Falls man hunts his own way

Sterzen overcomes cerebral palsy to find hunting success
by Jeff Pederson
Sheboygan Falls News Editor

ANDY STERZEN of Sheboygan Falls recently bagged his first turkey in five years through the use of a tracked wheelchair. Sterzen, who has cerebral palsy, brought home a 16-pound juvenile bird for his efforts. - Submitted photo ANDY STERZEN of Sheboygan Falls recently bagged his first turkey in five years through the use of a tracked wheelchair. Sterzen, who has cerebral palsy, brought home a 16-pound juvenile bird for his efforts. - Submitted photo Don’t try to tell Andy Sterzen that he can’t do something.

The Sheboygan Falls resident is very likely to prove you wrong.

Born with cerebral palsy, which has limited his mobility and reduced his muscle strength, Sterzen has faced more than his fair share of challenges, but he has refused to let any of them hold him back.

He lives in his own apartment in Sheboygan Falls and holds down a job delivering papers each morning at Pine Haven Christian Communities.

In recent years, Sterzen’s unwavering determination has propelled him to success in the world of turkey and deer hunting.

Working in tandem with his dad, Frank, Sterzen shot his second turkey in five years, during a mentored hunt in Plymouth on April 23.

“It was early in the morning, around 7 a.m., when we got the turkey,” Andy said. “It was exciting because it was the first turkey I had shot since I started hunting back in 2011.”

While Frank has been an avid hunter for 56 years, Andy is a relative newcomer to hunting.

He started his hunting journey through the Wisconsin DNRaffiliated Learn to Hunt program through the Northern Kettles Wild Turkey Federation.

With Frank serving as his mentor and guide, Andy found success immediately bagging his first turkey on a special Learn to Hunt outing on April 7, 2011 near Elkhart Lake.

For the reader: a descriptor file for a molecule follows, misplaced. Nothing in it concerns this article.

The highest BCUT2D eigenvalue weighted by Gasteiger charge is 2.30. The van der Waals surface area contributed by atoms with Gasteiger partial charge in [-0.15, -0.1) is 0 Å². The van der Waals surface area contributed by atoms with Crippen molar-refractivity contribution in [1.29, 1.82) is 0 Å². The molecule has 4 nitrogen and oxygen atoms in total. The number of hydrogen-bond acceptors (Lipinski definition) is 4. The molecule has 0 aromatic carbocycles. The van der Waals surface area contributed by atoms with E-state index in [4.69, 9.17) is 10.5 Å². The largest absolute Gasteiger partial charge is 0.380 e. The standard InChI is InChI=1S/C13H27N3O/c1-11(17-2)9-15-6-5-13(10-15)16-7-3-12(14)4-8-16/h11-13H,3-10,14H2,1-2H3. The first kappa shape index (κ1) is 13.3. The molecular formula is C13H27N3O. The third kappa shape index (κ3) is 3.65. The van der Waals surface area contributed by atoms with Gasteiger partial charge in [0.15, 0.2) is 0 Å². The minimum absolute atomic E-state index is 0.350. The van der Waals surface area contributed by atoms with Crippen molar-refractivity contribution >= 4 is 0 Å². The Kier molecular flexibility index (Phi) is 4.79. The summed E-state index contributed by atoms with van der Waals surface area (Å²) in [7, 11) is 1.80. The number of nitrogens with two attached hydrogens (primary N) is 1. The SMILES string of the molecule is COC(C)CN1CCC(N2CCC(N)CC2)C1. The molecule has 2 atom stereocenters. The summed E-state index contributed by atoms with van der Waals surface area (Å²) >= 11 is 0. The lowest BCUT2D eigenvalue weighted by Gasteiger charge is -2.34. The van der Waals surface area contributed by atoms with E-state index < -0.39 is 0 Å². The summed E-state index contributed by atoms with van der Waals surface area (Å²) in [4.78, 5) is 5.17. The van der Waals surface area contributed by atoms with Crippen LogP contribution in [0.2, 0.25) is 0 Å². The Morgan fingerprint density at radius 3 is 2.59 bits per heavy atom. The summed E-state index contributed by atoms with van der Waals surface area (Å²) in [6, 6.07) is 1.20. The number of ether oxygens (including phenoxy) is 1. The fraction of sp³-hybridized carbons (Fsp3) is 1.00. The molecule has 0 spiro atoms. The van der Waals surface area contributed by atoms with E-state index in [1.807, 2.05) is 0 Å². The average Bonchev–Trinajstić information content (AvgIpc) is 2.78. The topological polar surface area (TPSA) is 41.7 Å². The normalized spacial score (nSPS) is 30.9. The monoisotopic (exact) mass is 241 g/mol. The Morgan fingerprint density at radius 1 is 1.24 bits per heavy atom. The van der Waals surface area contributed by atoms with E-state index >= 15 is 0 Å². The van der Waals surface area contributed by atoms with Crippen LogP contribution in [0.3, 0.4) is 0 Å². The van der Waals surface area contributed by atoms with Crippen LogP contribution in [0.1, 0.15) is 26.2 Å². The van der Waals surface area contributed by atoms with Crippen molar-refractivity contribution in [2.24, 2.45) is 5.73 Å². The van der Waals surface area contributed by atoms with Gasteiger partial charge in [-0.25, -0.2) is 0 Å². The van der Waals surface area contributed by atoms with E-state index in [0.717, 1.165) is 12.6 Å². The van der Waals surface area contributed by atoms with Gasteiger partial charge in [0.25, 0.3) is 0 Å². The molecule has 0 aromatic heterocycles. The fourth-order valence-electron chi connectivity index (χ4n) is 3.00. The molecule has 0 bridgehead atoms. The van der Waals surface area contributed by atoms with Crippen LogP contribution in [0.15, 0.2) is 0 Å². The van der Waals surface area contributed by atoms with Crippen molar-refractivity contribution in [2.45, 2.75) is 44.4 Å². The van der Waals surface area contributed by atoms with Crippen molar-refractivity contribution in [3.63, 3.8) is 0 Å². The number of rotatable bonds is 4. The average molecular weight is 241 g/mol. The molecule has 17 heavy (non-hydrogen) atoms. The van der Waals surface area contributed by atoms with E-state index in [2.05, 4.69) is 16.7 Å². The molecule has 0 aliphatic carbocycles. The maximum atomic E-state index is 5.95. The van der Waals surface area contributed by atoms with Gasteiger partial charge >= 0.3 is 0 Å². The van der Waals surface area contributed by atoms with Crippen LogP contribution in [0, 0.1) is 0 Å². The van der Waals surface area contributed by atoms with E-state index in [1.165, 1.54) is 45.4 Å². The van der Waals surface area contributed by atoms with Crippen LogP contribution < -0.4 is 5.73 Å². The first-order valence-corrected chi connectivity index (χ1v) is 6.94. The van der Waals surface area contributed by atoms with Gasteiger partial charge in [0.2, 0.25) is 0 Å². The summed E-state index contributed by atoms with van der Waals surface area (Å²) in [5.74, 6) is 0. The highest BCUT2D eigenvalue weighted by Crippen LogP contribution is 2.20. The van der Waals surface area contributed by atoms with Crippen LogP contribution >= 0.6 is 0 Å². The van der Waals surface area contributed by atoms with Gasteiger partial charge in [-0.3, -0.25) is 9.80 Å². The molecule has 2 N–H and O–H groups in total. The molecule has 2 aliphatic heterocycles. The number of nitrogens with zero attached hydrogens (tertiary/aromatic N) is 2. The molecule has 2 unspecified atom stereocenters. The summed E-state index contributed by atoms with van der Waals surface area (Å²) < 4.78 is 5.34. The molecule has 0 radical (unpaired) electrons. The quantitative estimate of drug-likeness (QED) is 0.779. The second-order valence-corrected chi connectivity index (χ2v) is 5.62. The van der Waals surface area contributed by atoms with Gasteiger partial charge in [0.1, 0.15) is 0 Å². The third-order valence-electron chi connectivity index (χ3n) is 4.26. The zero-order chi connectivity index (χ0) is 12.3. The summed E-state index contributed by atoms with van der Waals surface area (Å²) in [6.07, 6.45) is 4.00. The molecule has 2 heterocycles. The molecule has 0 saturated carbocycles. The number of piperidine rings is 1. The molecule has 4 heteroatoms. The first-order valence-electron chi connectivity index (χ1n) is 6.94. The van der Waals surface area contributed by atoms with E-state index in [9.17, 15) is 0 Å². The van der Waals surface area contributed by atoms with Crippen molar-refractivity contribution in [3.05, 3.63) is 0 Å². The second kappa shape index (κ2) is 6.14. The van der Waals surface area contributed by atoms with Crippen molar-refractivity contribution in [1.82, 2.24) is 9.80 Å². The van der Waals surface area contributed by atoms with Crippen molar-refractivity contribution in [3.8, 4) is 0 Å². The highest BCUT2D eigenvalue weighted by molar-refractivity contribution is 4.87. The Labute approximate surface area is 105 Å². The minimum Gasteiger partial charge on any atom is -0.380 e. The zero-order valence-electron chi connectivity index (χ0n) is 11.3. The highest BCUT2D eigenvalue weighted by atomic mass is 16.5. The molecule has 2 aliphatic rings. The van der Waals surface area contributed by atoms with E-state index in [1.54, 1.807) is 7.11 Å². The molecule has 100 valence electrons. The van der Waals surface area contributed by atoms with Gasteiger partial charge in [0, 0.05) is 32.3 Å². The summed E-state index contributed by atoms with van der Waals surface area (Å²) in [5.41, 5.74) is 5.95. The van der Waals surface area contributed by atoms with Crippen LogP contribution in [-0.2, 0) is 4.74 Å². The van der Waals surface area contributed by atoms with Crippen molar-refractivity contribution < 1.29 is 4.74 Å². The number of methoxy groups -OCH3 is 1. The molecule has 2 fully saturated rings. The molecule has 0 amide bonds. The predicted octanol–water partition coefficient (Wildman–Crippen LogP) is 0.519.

“The Learn to Hunt program was great for Andy because it gave him a chance to try it out and see if he liked it without investing time into hunter’s safety classes,” Frank said. “They do some training the weekend before the hunting outing, which stresses basic safety and teaches the mentor guides how to provide leadership.”

Frank says the Learn to Hunt program inspired Andy to pursue hunting as a hobby.

“We do team hunting, where I hold the gun and Andy fires the gun with a button on his wheelchair,” Frank said. “We put together a system for Andy to fire the gun with a 12-volt battery hookup on a bracket that fits on the gun or rifle he is using for turkey or deer hunting.

“It was fun to put that system together,” he said. “It took some thought and ingenuity. There isn’t one way to do it. I’ve seen other people do it all different ways with several innovative designs for disabled hunters. I’ve seen some that were mouth operated and really any other way you could think of. It is a neat thing when people find a way to do things that might seem impossible.”

Andy’s most recent turkey hunting excursion, which netted him a 16-pound juvenile turkey, was aided by the use of a tracked chair, also known as an action trackchair, which allowed him to negotiate rough terrain and travel across fields with relative ease.

The specially designed wheelchair features caterpillar tracks instead of wheels, which come in handy when dealing with mud, snow or other adverse weather conditions or uneven surfaces.

“A friend was nice enough to loan the chair to Andy to use for the day and it really worked great,” Frank said. “It was the first time he had used a chair like that. It operates with a joystick, which took about 15 seconds for Andy to learn how to use.